ATHENS, Ohio (Nov. 7, 2006) -- A Japanese professor visiting Ohio University will discuss how algorithms modeled after the behavior of survival of the fittest could help solve science and engineering problems. Dr. Mitsuo Gen of Waseda University in Japan will give a free, public lecture Thurs., Nov. 9, from 4:10-5 p.m. in Stocker Center 103.
A leader in the genetic algorithms area, Gen will lecture on "Multiobjective Evolutionary Algorithm and its Applications: Spanning Tree Network Design and Robotics-based Scheduling Problems."
Many science and engineering problems have such a large possible number of solutions that examining each solution to find the best is impossible. These problems are generically called non-polynomial (or NP) complete. Finding a good solution requires an intelligent search. Since the 1960's, scientists and engineers have looked into the complexity of living beings and how processes in these systems can be adapted to searching for solutions to NP problems. Genetic algorithms, which model the behavior of survival of the fittest, have received a great deal of attention regarding their potential to provide a practical search for optimizing many real-world NP problems.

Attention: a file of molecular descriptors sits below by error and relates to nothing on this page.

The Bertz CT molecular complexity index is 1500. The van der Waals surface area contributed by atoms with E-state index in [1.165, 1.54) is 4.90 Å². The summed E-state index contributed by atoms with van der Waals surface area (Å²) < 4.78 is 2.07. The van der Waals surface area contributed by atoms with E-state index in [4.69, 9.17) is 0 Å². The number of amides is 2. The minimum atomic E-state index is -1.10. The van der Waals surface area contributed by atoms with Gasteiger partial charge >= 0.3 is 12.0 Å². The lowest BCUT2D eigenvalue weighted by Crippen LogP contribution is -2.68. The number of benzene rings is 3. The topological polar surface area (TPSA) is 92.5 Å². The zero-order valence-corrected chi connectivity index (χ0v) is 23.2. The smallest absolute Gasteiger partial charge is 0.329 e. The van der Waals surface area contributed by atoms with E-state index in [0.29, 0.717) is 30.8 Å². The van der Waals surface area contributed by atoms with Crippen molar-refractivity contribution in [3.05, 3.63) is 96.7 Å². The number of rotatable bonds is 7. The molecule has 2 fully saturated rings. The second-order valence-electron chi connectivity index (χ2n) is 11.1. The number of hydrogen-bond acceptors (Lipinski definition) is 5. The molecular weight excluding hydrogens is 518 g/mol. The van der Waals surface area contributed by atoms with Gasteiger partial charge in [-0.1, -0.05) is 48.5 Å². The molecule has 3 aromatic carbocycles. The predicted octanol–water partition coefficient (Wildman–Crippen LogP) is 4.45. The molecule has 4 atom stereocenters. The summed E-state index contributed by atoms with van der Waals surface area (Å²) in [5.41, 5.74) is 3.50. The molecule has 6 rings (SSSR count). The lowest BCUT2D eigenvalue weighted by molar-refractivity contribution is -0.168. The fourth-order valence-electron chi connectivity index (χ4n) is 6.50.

Gen currently teaches in the production and systems department at Waseda University's Graduate School of Information. He has been a visiting professor in China, Taiwan and the U.S. at the University of Nebraska-Lincoln, University of Houston, Texas A&M University and University of California-Berkeley. Published extensively in various journals, he has written two books in genetic algorithms and has organized international conferences/workshops in Japan, Korea, China, Taiwan, Hong Kong and Australia.
The lecture is sponsored by the Fritz J. and Dolores H. Russ College of Engineering and Technology and the Department of Industrial and Systems Engineering.
The Fritz J. and Dolores H. Russ College of Engineering and Technology at Ohio University in Athens, Ohio, educates well-rounded professionals with both technical and team-project skills. The Russ College offers undergraduate and graduate degrees across the traditional engineering spectrum and in technology disciplines such as aviation, computer science, and industrial technology. Strategic research areas include bioengineering, energy and the environment, and smart civil infrastructure. Named for alumnus Fritz Russ and his wife Dolores, the Russ College is home of the Russ Prize, one of the top three engineering prizes in the world. For more information, visit www.ohio.edu/engineering.